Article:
The objective of this program is to improve understanding of genetic susceptibility to lung cancer. Tobacco smoking is recognized as the primary cause of lung cancer. DNA and chromosomal damage induced by mutagenic carcinogens in tobacco smoke is thought to be a key feature in the initiation of lung carcinogenesis, although the specific carcinogens involved have not been identified. Epidemiologic studies have shown the association of genetic polymorphisms in drug and carcinogen metabolism with lung cancer, indicating that cancer risk may be a result of genetic-environmental interactions. Genetic polymorphisms in debrisoquine metabolism, aryl hydrocarbon hydroxylase inducibility, and glutathione-S-transferase mu have been linked to lung cancer. The mechanisms responsible for the association of these genetic traits with lung cancer are unknown. We propose that increased lung cancer risk associated with genetic variations in drug and carcinogen metabolism are the result of increased susceptibility to the induction of DNA damage in the target tissue. To test this hypothesis a case-control study will be performed. We will determine if the genetic traits which have been reported to confer susceptibility to smoking-related lung cancer act multiplicatively. We will investigate the association of biologic markers of carcinogen exposure and response, studied in both target and surrogate tissues, with these defined genetic and environmental parameters of risk. This Program design affords the opportunity for intensive study of the mechanisms mediating susceptibility of humans to smoking-induced lung cancer.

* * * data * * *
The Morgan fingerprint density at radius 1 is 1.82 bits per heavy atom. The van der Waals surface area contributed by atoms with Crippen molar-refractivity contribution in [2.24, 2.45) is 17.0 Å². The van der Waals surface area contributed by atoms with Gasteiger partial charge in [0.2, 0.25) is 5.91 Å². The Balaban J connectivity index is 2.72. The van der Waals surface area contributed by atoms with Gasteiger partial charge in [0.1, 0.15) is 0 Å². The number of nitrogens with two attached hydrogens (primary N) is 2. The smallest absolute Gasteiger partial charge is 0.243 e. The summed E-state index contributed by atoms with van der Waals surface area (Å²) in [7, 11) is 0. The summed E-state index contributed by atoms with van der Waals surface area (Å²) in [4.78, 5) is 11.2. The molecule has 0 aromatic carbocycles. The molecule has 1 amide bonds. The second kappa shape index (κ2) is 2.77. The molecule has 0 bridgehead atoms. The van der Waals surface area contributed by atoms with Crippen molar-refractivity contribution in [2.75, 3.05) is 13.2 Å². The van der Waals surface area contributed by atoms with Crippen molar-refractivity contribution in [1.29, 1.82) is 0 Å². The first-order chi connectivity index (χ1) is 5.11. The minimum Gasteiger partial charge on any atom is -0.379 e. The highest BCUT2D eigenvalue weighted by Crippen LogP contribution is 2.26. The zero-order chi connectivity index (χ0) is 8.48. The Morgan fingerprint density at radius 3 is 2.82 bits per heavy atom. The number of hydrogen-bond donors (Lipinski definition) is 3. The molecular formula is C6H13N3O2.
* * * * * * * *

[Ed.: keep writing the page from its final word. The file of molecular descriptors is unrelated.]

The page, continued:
National Institute of Health (NIH)
National Institute of Environmental Health Sciences (NIEHS)
Research Program Projects (P01)
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Special Emphasis Panel (SRC (A2))
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Harvard University
Public Health & Prev Medicine
Schools of Public Health
United States
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